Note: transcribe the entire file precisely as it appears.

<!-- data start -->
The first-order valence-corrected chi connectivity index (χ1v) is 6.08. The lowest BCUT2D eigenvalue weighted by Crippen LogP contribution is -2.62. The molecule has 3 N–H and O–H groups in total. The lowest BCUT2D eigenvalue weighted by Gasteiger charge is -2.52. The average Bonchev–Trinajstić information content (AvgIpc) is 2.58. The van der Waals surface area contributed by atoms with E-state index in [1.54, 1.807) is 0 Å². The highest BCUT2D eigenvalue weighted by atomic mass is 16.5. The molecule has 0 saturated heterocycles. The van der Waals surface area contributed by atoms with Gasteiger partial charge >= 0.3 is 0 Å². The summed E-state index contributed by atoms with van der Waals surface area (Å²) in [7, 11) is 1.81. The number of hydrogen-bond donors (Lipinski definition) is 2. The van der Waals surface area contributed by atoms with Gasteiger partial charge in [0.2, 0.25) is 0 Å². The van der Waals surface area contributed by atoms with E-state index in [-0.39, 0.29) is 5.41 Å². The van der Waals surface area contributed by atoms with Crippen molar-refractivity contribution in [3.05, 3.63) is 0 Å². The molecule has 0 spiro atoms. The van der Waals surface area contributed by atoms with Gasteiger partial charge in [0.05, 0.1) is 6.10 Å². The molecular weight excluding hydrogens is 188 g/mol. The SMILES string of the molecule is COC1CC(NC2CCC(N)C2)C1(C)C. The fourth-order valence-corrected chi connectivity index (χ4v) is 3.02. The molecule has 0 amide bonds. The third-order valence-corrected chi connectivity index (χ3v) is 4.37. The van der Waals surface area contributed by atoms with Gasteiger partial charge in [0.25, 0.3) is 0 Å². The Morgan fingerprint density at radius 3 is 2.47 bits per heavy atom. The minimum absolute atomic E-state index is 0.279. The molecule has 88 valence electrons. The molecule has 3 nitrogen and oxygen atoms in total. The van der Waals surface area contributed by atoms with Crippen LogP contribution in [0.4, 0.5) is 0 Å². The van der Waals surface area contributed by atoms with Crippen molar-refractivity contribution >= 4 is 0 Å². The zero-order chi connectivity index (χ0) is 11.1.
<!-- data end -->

The first-order valence-corrected chi connectivity index (χ1v) is 6.08. The lowest BCUT2D eigenvalue weighted by Crippen LogP contribution is -2.62. The molecule has 3 N–H and O–H groups in total. The lowest BCUT2D eigenvalue weighted by Gasteiger charge is -2.52. The average Bonchev–Trinajstić information content (AvgIpc) is 2.58. The van der Waals surface area contributed by atoms with E-state index in [1.54, 1.807) is 0 Å². The highest BCUT2D eigenvalue weighted by atomic mass is 16.5. The molecule has 0 saturated heterocycles. The van der Waals surface area contributed by atoms with Gasteiger partial charge >= 0.3 is 0 Å². The summed E-state index contributed by atoms with van der Waals surface area (Å²) in [7, 11) is 1.81. The number of hydrogen-bond donors (Lipinski definition) is 2. The van der Waals surface area contributed by atoms with Gasteiger partial charge in [0.2, 0.25) is 0 Å². The van der Waals surface area contributed by atoms with E-state index in [-0.39, 0.29) is 5.41 Å². The van der Waals surface area contributed by atoms with Crippen molar-refractivity contribution in [3.05, 3.63) is 0 Å². The molecule has 0 spiro atoms. The van der Waals surface area contributed by atoms with Gasteiger partial charge in [0.05, 0.1) is 6.10 Å². The molecular weight excluding hydrogens is 188 g/mol. The SMILES string of the molecule is COC1CC(NC2CCC(N)C2)C1(C)C. The fourth-order valence-corrected chi connectivity index (χ4v) is 3.02. The molecule has 0 amide bonds. The third-order valence-corrected chi connectivity index (χ3v) is 4.37. The van der Waals surface area contributed by atoms with Gasteiger partial charge in [0.25, 0.3) is 0 Å². The Morgan fingerprint density at radius 3 is 2.47 bits per heavy atom. The minimum absolute atomic E-state index is 0.279. The molecule has 88 valence electrons. The molecule has 3 nitrogen and oxygen atoms in total. The van der Waals surface area contributed by atoms with Crippen LogP contribution in [0.4, 0.5) is 0 Å². The van der Waals surface area contributed by atoms with Crippen molar-refractivity contribution >= 4 is 0 Å². The zero-order chi connectivity index (χ0) is 11.1.